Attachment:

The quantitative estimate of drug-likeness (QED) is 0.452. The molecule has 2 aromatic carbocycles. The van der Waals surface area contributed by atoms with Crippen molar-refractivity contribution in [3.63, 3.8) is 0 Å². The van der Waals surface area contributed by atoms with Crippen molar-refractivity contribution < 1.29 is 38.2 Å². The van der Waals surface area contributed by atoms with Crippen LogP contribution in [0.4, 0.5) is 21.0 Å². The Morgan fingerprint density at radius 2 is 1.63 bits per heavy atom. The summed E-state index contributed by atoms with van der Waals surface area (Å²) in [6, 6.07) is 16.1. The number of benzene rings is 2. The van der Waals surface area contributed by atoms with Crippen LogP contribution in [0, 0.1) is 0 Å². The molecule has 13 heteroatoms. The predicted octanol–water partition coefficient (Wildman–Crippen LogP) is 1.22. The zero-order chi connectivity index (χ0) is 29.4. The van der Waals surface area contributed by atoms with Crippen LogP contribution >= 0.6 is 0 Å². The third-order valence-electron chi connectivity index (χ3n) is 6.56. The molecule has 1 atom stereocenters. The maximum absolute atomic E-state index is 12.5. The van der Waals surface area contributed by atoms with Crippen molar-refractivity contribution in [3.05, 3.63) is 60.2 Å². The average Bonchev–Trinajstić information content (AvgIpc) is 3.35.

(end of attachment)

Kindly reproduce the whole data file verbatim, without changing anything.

The quantitative estimate of drug-likeness (QED) is 0.452. The molecule has 2 aromatic carbocycles. The van der Waals surface area contributed by atoms with Crippen molar-refractivity contribution in [3.63, 3.8) is 0 Å². The van der Waals surface area contributed by atoms with Crippen molar-refractivity contribution < 1.29 is 38.2 Å². The van der Waals surface area contributed by atoms with Crippen LogP contribution in [0.4, 0.5) is 21.0 Å². The Morgan fingerprint density at radius 2 is 1.63 bits per heavy atom. The summed E-state index contributed by atoms with van der Waals surface area (Å²) in [6, 6.07) is 16.1. The number of benzene rings is 2. The van der Waals surface area contributed by atoms with Crippen LogP contribution in [0, 0.1) is 0 Å². The molecule has 13 heteroatoms. The predicted octanol–water partition coefficient (Wildman–Crippen LogP) is 1.22. The zero-order chi connectivity index (χ0) is 29.4. The van der Waals surface area contributed by atoms with Crippen LogP contribution >= 0.6 is 0 Å². The third-order valence-electron chi connectivity index (χ3n) is 6.56. The molecule has 1 atom stereocenters. The maximum absolute atomic E-state index is 12.5. The van der Waals surface area contributed by atoms with Crippen molar-refractivity contribution in [3.05, 3.63) is 60.2 Å². The average Bonchev–Trinajstić information content (AvgIpc) is 3.35.